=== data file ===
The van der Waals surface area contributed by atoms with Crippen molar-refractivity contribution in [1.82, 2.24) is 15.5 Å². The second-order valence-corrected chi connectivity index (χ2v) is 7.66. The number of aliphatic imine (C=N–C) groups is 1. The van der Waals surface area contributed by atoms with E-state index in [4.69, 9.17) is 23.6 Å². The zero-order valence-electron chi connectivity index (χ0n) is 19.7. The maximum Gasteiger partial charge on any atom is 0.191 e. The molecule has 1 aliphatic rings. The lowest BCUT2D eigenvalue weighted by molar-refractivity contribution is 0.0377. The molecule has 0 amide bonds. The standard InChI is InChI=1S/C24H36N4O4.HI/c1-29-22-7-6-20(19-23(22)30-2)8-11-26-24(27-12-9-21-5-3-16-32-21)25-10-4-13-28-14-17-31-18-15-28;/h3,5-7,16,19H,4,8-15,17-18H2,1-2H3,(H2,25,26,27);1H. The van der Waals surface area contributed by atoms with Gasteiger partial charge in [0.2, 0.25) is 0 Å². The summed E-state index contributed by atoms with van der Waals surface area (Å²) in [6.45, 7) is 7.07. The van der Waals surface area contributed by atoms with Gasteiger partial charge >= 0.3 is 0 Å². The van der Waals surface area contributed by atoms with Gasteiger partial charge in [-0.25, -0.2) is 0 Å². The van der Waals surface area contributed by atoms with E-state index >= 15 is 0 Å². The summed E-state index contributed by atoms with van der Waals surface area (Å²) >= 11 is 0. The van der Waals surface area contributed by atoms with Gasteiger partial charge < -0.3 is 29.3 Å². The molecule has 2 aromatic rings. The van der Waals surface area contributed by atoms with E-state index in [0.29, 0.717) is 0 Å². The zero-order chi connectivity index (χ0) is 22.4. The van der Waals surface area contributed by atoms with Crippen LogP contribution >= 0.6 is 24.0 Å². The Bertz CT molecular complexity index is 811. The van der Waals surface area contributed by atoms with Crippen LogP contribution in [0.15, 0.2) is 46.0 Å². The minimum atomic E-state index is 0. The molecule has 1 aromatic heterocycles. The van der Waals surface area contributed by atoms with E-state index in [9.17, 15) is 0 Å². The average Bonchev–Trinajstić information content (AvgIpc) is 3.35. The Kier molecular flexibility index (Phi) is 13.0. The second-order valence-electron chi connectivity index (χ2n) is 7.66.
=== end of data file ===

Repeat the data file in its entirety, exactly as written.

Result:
The van der Waals surface area contributed by atoms with Crippen molar-refractivity contribution in [1.82, 2.24) is 15.5 Å². The second-order valence-corrected chi connectivity index (χ2v) is 7.66. The number of aliphatic imine (C=N–C) groups is 1. The van der Waals surface area contributed by atoms with E-state index in [4.69, 9.17) is 23.6 Å². The zero-order valence-electron chi connectivity index (χ0n) is 19.7. The maximum Gasteiger partial charge on any atom is 0.191 e. The molecule has 1 aliphatic rings. The lowest BCUT2D eigenvalue weighted by molar-refractivity contribution is 0.0377. The molecule has 0 amide bonds. The standard InChI is InChI=1S/C24H36N4O4.HI/c1-29-22-7-6-20(19-23(22)30-2)8-11-26-24(27-12-9-21-5-3-16-32-21)25-10-4-13-28-14-17-31-18-15-28;/h3,5-7,16,19H,4,8-15,17-18H2,1-2H3,(H2,25,26,27);1H. The van der Waals surface area contributed by atoms with Gasteiger partial charge in [0.2, 0.25) is 0 Å². The summed E-state index contributed by atoms with van der Waals surface area (Å²) in [6.45, 7) is 7.07. The van der Waals surface area contributed by atoms with Gasteiger partial charge >= 0.3 is 0 Å². The van der Waals surface area contributed by atoms with Gasteiger partial charge in [-0.25, -0.2) is 0 Å². The van der Waals surface area contributed by atoms with E-state index >= 15 is 0 Å². The summed E-state index contributed by atoms with van der Waals surface area (Å²) >= 11 is 0. The van der Waals surface area contributed by atoms with Gasteiger partial charge < -0.3 is 29.3 Å². The molecule has 2 aromatic rings. The van der Waals surface area contributed by atoms with E-state index in [0.29, 0.717) is 0 Å². The zero-order chi connectivity index (χ0) is 22.4. The van der Waals surface area contributed by atoms with Crippen LogP contribution >= 0.6 is 24.0 Å². The Bertz CT molecular complexity index is 811. The van der Waals surface area contributed by atoms with Crippen LogP contribution in [0.15, 0.2) is 46.0 Å². The minimum atomic E-state index is 0. The molecule has 1 aromatic heterocycles. The van der Waals surface area contributed by atoms with E-state index in [9.17, 15) is 0 Å². The average Bonchev–Trinajstić information content (AvgIpc) is 3.35. The Kier molecular flexibility index (Phi) is 13.0. The second-order valence-electron chi connectivity index (χ2n) is 7.66.